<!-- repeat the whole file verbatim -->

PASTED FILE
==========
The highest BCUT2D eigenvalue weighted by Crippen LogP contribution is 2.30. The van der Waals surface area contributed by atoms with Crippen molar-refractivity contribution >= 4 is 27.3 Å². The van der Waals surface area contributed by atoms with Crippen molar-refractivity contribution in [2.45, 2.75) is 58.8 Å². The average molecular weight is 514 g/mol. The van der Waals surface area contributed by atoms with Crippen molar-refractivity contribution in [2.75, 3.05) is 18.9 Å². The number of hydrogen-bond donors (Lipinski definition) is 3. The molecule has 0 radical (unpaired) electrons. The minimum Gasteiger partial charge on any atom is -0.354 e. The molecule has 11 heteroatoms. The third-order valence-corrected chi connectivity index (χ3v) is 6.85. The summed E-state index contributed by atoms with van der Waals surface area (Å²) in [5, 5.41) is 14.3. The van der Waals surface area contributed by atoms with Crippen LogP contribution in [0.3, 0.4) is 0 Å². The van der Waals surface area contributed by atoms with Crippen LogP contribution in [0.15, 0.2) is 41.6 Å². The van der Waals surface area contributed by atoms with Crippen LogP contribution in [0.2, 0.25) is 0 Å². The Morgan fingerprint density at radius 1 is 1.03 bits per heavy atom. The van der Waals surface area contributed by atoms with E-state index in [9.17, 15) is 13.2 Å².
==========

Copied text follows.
The highest BCUT2D eigenvalue weighted by Crippen LogP contribution is 2.30. The van der Waals surface area contributed by atoms with Crippen molar-refractivity contribution >= 4 is 27.3 Å². The van der Waals surface area contributed by atoms with Crippen molar-refractivity contribution in [2.45, 2.75) is 58.8 Å². The average molecular weight is 514 g/mol. The van der Waals surface area contributed by atoms with Crippen molar-refractivity contribution in [2.75, 3.05) is 18.9 Å². The number of hydrogen-bond donors (Lipinski definition) is 3. The molecule has 0 radical (unpaired) electrons. The minimum Gasteiger partial charge on any atom is -0.354 e. The molecule has 11 heteroatoms. The third-order valence-corrected chi connectivity index (χ3v) is 6.85. The summed E-state index contributed by atoms with van der Waals surface area (Å²) in [5, 5.41) is 14.3. The van der Waals surface area contributed by atoms with Crippen LogP contribution in [0.3, 0.4) is 0 Å². The van der Waals surface area contributed by atoms with Crippen LogP contribution in [0.15, 0.2) is 41.6 Å². The van der Waals surface area contributed by atoms with Crippen LogP contribution in [0.2, 0.25) is 0 Å². The Morgan fingerprint density at radius 1 is 1.03 bits per heavy atom. The van der Waals surface area contributed by atoms with E-state index in [9.17, 15) is 13.2 Å².